No, I haven’t forgotten Jesus

Jesus is considered by scholars such as Weber ...

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I started The Quest with the desire to conduct an exploration of various theologies with the goal of gaining a better understanding of the Light of Truth. Somehow when I began to dig into the Kabbalah it led to the Torah and then I became consumed with studying just that. I suppose because I had discovered that there existed a tremendous body of literature (Talmud, Mishna, Zohar, and other rabbinical commentaries) that I had never been exposed to (when I was a Christian) that interpreted the various layers of the Torah, I began to focus on Jewish scholarship so much that I began to stray from my universal view of the Divine. In doing so I even began dismissing and even discrediting the Christian religion. The truth is I have nothing but respect and admiration for the teachings and morals of the character attributed to Jesus. In fact I think Thomas Jefferson said it best when he stated:

“Had the doctrines of Jesus been preached always as pure as they came from his lips, the whole civilized world would now have been Christians.” ~Thomas Jefferson

His point being that it was the teachings and not the man himself that he followed.  The evidence of this is in his Unitarian beliefs and his theological compilation known as The Jefferson Bible. The following is an exact quote from a letter Jefferson wrote to Benjamin Rush in April of 1803:

“To the corruptions of Christianity I am, indeed opposed; but not to the genuine precepts of Jesus himself. I am a Christian, in the only sense in which he wished any one to be; sincerely attached to his doctrines, in preference to all others.” ~Thomas Jefferson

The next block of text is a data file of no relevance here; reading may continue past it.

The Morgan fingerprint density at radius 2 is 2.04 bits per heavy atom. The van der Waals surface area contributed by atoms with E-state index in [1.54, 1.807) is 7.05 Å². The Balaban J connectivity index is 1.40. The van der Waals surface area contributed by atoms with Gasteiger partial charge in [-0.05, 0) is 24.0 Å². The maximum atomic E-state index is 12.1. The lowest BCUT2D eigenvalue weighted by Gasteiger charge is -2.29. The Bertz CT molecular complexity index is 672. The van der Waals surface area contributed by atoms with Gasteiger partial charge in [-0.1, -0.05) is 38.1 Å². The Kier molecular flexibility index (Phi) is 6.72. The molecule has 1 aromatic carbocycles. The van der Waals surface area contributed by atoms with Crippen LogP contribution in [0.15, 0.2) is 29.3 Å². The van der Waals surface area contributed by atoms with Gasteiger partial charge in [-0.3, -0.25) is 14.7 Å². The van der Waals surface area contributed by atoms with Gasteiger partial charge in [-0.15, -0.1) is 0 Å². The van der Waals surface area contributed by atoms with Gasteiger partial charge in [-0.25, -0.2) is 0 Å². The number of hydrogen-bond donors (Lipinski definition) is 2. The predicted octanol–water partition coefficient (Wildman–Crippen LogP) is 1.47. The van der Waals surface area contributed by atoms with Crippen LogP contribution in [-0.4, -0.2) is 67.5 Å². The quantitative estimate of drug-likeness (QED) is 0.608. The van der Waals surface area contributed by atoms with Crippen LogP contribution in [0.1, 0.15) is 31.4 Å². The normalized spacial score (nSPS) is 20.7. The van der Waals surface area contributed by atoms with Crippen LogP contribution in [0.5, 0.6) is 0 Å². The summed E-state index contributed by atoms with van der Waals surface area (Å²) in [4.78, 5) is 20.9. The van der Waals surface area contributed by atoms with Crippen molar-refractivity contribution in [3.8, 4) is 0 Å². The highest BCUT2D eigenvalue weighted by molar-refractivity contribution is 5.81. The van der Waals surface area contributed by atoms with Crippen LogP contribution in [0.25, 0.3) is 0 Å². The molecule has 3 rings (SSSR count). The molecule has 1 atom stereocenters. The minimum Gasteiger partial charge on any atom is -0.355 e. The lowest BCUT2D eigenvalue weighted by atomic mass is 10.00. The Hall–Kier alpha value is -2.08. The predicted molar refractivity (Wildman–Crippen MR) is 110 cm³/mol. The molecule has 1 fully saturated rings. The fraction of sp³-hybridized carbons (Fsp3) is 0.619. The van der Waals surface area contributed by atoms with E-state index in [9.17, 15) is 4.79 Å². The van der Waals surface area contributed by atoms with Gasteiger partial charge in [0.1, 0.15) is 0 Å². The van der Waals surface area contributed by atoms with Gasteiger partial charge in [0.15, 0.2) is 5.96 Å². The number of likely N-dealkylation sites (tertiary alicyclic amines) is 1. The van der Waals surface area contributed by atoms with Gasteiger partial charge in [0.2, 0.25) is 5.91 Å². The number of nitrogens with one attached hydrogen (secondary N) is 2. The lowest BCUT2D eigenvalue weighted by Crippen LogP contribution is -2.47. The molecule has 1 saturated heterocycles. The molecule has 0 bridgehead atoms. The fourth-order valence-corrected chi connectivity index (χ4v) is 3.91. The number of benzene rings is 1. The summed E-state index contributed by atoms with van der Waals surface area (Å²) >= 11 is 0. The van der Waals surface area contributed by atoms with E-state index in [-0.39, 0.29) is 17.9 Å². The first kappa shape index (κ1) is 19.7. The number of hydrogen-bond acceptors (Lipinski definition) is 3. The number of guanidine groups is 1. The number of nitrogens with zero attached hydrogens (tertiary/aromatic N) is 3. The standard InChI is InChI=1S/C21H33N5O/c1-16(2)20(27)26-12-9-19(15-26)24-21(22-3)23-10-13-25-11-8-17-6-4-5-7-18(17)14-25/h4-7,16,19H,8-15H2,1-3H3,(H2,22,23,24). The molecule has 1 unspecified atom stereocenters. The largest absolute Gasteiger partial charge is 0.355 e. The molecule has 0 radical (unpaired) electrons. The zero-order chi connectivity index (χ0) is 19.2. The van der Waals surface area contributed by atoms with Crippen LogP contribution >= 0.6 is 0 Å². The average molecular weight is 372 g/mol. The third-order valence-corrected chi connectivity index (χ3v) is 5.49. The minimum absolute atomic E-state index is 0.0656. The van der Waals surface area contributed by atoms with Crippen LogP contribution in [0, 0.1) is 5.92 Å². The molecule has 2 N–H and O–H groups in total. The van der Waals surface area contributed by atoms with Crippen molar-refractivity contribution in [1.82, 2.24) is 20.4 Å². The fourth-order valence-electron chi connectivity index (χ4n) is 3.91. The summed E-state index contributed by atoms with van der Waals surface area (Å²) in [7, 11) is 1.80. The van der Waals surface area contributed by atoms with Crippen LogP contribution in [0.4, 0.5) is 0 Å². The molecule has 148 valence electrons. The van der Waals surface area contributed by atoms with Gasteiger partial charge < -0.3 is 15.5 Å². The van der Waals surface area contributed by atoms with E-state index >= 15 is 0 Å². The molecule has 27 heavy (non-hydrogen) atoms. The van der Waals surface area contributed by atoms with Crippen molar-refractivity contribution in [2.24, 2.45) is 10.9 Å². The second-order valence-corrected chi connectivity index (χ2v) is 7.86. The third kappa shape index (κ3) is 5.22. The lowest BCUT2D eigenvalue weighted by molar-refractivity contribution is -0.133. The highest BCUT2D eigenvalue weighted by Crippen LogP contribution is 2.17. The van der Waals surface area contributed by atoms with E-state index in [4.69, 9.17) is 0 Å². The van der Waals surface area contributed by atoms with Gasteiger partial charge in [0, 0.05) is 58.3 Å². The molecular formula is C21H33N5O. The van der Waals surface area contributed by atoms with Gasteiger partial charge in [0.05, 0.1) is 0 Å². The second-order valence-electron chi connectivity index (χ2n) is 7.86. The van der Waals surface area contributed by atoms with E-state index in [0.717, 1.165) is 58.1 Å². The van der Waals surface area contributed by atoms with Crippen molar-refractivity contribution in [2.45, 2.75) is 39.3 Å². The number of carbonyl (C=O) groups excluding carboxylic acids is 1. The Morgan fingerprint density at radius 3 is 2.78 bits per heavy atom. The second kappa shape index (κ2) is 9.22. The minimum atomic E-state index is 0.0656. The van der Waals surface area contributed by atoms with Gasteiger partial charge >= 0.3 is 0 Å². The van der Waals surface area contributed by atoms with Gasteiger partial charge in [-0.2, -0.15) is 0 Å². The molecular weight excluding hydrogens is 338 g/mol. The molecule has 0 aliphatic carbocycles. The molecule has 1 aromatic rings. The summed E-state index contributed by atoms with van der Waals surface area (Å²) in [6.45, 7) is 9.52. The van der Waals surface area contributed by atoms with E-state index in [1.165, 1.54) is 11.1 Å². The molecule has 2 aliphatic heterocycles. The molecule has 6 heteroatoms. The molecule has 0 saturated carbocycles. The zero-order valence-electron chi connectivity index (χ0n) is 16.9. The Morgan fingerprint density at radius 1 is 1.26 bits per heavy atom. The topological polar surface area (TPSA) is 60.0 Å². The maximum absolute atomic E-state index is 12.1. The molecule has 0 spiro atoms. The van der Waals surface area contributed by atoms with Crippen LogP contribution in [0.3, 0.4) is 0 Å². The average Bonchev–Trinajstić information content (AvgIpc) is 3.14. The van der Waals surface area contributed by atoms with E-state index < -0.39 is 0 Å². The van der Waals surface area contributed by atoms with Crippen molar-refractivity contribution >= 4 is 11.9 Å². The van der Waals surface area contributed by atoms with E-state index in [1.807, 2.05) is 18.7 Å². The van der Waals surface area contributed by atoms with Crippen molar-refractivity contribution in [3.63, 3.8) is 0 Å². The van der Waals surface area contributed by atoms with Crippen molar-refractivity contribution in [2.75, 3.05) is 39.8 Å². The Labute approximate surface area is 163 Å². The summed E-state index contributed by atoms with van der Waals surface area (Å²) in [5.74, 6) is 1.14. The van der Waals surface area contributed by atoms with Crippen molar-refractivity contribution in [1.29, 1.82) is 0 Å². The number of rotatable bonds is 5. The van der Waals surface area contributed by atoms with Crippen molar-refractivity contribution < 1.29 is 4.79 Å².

I have had a few folks accuse me of Jesus bashing lately and I can see how that impression can be made.  To clear it up – I actually really like Jesus.  I am convinced that someone of significance existed a long time ago with that name (the actual interpretation of his name in English is really Joshua though).  The problem I have is the additional doctrines and teachings that were adopted by the church long after Jesus’ death.  Things like eternal damnation for lack of faith and predestination. 

Jesus was a rabbi.  Rabbi means teacher and you do not need a theology degree to know that he was really good at teaching.  Like all the great teachers and scholars throughout history he taught in allegories and symbolism.  Before you cast doubt on what I am saying,  show me one instance where Jesus did not teach in a parable.  You won’t find any because he always spoke in parables.  Even though one can not with absolute certainty know for sure how accurate the Christian Scriptures (New Testament) are due to the lack of any original or complete manuscripts, the various councils used to canonize them, and the several subsequent translations – there is no way to mistake the message Jesus was trying to convey – Love one another.  This message dates all the way back to the very beginning when man chose to take the reins from the Divine and seek knowledge of both good and evil.

“‘Love the LORD your God with all your heart and with all your soul and with all your strength.”  ~Deuteronomy 6:5

Do not seek revenge or bear a grudge against anyone among your people, but love your neighbor as yourself…”  ~Leviticus 19:17-19